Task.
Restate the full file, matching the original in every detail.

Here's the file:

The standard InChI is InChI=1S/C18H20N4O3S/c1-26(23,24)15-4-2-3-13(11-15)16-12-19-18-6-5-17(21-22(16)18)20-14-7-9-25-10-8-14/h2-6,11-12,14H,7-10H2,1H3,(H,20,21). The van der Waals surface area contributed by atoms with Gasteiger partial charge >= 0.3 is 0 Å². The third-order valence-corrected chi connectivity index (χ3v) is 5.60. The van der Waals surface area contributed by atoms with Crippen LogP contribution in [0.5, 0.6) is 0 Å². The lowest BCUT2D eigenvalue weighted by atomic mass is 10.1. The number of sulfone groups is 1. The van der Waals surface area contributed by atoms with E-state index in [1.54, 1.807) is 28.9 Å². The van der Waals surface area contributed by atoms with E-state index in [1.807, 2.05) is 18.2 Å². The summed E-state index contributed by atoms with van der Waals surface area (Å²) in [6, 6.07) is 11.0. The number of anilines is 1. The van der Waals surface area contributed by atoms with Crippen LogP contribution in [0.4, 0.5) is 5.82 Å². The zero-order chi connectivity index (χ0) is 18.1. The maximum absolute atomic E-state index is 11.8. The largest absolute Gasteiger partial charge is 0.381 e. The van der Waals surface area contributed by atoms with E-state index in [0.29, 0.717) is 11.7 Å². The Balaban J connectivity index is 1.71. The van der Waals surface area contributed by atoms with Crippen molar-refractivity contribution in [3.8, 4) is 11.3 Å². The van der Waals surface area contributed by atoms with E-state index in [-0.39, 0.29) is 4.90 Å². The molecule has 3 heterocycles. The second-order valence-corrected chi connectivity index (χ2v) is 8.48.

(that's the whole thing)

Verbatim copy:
The standard InChI is InChI=1S/C18H20N4O3S/c1-26(23,24)15-4-2-3-13(11-15)16-12-19-18-6-5-17(21-22(16)18)20-14-7-9-25-10-8-14/h2-6,11-12,14H,7-10H2,1H3,(H,20,21). The van der Waals surface area contributed by atoms with Gasteiger partial charge >= 0.3 is 0 Å². The third-order valence-corrected chi connectivity index (χ3v) is 5.60. The van der Waals surface area contributed by atoms with Crippen LogP contribution in [0.5, 0.6) is 0 Å². The lowest BCUT2D eigenvalue weighted by atomic mass is 10.1. The number of sulfone groups is 1. The van der Waals surface area contributed by atoms with E-state index in [1.54, 1.807) is 28.9 Å². The van der Waals surface area contributed by atoms with E-state index in [1.807, 2.05) is 18.2 Å². The summed E-state index contributed by atoms with van der Waals surface area (Å²) in [6, 6.07) is 11.0. The number of anilines is 1. The van der Waals surface area contributed by atoms with Crippen LogP contribution in [0.4, 0.5) is 5.82 Å². The zero-order chi connectivity index (χ0) is 18.1. The maximum absolute atomic E-state index is 11.8. The largest absolute Gasteiger partial charge is 0.381 e. The van der Waals surface area contributed by atoms with E-state index in [0.29, 0.717) is 11.7 Å². The Balaban J connectivity index is 1.71. The van der Waals surface area contributed by atoms with Crippen molar-refractivity contribution in [3.8, 4) is 11.3 Å². The van der Waals surface area contributed by atoms with E-state index in [-0.39, 0.29) is 4.90 Å². The molecule has 3 heterocycles. The second-order valence-corrected chi connectivity index (χ2v) is 8.48.